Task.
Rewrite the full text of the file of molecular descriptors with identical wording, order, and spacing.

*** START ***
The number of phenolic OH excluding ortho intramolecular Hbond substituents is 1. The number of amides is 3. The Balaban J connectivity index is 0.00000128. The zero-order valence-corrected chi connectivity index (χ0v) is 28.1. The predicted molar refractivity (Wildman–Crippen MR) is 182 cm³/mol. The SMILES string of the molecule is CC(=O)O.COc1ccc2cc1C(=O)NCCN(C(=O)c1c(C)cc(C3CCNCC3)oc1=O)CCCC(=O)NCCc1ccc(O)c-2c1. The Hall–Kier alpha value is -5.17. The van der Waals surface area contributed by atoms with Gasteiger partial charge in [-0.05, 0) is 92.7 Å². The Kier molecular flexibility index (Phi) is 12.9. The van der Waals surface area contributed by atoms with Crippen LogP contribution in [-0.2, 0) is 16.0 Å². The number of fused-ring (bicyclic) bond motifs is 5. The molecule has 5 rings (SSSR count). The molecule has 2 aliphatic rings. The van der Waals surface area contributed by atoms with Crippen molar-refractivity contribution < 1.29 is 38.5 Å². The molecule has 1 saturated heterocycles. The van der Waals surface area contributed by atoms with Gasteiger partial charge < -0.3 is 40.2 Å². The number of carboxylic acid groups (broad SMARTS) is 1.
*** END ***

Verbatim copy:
The number of phenolic OH excluding ortho intramolecular Hbond substituents is 1. The number of amides is 3. The Balaban J connectivity index is 0.00000128. The zero-order valence-corrected chi connectivity index (χ0v) is 28.1. The predicted molar refractivity (Wildman–Crippen MR) is 182 cm³/mol. The SMILES string of the molecule is CC(=O)O.COc1ccc2cc1C(=O)NCCN(C(=O)c1c(C)cc(C3CCNCC3)oc1=O)CCCC(=O)NCCc1ccc(O)c-2c1. The Hall–Kier alpha value is -5.17. The van der Waals surface area contributed by atoms with Gasteiger partial charge in [-0.05, 0) is 92.7 Å². The Kier molecular flexibility index (Phi) is 12.9. The van der Waals surface area contributed by atoms with Crippen LogP contribution in [-0.2, 0) is 16.0 Å². The number of fused-ring (bicyclic) bond motifs is 5. The molecule has 5 rings (SSSR count). The molecule has 2 aliphatic rings. The van der Waals surface area contributed by atoms with Crippen molar-refractivity contribution < 1.29 is 38.5 Å². The molecule has 1 saturated heterocycles. The van der Waals surface area contributed by atoms with Gasteiger partial charge < -0.3 is 40.2 Å². The number of carboxylic acid groups (broad SMARTS) is 1.